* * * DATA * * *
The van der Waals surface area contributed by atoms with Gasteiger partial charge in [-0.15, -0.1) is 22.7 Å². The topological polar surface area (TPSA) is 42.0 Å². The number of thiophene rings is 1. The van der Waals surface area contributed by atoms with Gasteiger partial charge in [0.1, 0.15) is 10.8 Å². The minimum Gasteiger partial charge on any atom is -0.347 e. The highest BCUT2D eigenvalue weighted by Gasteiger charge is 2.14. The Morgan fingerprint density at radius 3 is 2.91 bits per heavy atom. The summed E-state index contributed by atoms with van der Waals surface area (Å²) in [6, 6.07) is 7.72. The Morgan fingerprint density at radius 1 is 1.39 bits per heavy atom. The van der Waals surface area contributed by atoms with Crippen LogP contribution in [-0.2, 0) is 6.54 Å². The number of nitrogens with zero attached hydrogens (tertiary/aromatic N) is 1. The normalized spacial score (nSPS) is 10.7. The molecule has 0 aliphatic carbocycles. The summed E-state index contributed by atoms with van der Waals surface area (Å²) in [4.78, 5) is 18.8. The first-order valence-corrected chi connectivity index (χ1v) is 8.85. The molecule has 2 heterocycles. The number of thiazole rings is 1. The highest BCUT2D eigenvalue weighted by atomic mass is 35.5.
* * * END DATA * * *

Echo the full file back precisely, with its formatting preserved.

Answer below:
The van der Waals surface area contributed by atoms with Gasteiger partial charge in [-0.15, -0.1) is 22.7 Å². The topological polar surface area (TPSA) is 42.0 Å². The number of thiophene rings is 1. The van der Waals surface area contributed by atoms with Gasteiger partial charge in [0.1, 0.15) is 10.8 Å². The minimum Gasteiger partial charge on any atom is -0.347 e. The highest BCUT2D eigenvalue weighted by Gasteiger charge is 2.14. The Morgan fingerprint density at radius 3 is 2.91 bits per heavy atom. The summed E-state index contributed by atoms with van der Waals surface area (Å²) in [6, 6.07) is 7.72. The Morgan fingerprint density at radius 1 is 1.39 bits per heavy atom. The van der Waals surface area contributed by atoms with Crippen LogP contribution in [-0.2, 0) is 6.54 Å². The number of nitrogens with zero attached hydrogens (tertiary/aromatic N) is 1. The normalized spacial score (nSPS) is 10.7. The molecule has 0 aliphatic carbocycles. The summed E-state index contributed by atoms with van der Waals surface area (Å²) in [4.78, 5) is 18.8. The first-order valence-corrected chi connectivity index (χ1v) is 8.85. The molecule has 2 heterocycles. The number of thiazole rings is 1. The highest BCUT2D eigenvalue weighted by atomic mass is 35.5.